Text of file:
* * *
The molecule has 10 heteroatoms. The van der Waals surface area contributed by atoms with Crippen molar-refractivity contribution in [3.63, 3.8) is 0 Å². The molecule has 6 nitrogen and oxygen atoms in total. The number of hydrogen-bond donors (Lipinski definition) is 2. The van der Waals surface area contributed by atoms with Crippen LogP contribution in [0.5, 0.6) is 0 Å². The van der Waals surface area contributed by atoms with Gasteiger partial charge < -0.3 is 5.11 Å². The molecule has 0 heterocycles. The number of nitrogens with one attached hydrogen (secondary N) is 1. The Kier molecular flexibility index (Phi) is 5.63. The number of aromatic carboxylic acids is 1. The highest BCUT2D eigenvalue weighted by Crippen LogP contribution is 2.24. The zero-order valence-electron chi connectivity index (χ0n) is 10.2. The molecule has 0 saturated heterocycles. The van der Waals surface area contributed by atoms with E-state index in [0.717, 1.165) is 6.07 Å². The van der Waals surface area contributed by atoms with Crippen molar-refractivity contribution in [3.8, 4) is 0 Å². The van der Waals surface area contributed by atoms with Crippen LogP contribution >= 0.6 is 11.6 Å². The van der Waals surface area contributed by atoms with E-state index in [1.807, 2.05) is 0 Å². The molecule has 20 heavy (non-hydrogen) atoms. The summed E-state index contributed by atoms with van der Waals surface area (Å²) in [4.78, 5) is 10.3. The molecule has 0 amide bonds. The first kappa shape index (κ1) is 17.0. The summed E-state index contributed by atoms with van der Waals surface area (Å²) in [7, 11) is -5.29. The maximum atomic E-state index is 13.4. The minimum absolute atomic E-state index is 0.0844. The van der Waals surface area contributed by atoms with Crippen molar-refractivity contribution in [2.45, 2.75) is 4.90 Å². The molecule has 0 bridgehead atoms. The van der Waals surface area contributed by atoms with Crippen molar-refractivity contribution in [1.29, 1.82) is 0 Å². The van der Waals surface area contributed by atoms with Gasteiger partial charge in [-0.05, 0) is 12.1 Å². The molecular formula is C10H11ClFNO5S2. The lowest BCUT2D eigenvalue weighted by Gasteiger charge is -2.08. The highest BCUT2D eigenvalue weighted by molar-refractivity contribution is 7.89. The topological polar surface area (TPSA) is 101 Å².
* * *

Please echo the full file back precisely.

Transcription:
The molecule has 10 heteroatoms. The van der Waals surface area contributed by atoms with Crippen molar-refractivity contribution in [3.63, 3.8) is 0 Å². The molecule has 6 nitrogen and oxygen atoms in total. The number of hydrogen-bond donors (Lipinski definition) is 2. The van der Waals surface area contributed by atoms with Crippen LogP contribution in [0.5, 0.6) is 0 Å². The van der Waals surface area contributed by atoms with Gasteiger partial charge < -0.3 is 5.11 Å². The molecule has 0 heterocycles. The number of nitrogens with one attached hydrogen (secondary N) is 1. The Kier molecular flexibility index (Phi) is 5.63. The number of aromatic carboxylic acids is 1. The highest BCUT2D eigenvalue weighted by Crippen LogP contribution is 2.24. The zero-order valence-electron chi connectivity index (χ0n) is 10.2. The molecule has 0 saturated heterocycles. The van der Waals surface area contributed by atoms with E-state index in [0.717, 1.165) is 6.07 Å². The van der Waals surface area contributed by atoms with Crippen molar-refractivity contribution in [3.8, 4) is 0 Å². The van der Waals surface area contributed by atoms with Crippen LogP contribution >= 0.6 is 11.6 Å². The van der Waals surface area contributed by atoms with E-state index in [1.807, 2.05) is 0 Å². The molecule has 20 heavy (non-hydrogen) atoms. The summed E-state index contributed by atoms with van der Waals surface area (Å²) in [4.78, 5) is 10.3. The molecule has 0 amide bonds. The first kappa shape index (κ1) is 17.0. The summed E-state index contributed by atoms with van der Waals surface area (Å²) in [7, 11) is -5.29. The maximum atomic E-state index is 13.4. The minimum absolute atomic E-state index is 0.0844. The van der Waals surface area contributed by atoms with Crippen molar-refractivity contribution in [2.45, 2.75) is 4.90 Å². The molecule has 0 bridgehead atoms. The van der Waals surface area contributed by atoms with Crippen molar-refractivity contribution in [1.29, 1.82) is 0 Å². The van der Waals surface area contributed by atoms with Gasteiger partial charge in [-0.05, 0) is 12.1 Å². The molecular formula is C10H11ClFNO5S2. The lowest BCUT2D eigenvalue weighted by Gasteiger charge is -2.08. The highest BCUT2D eigenvalue weighted by molar-refractivity contribution is 7.89. The topological polar surface area (TPSA) is 101 Å².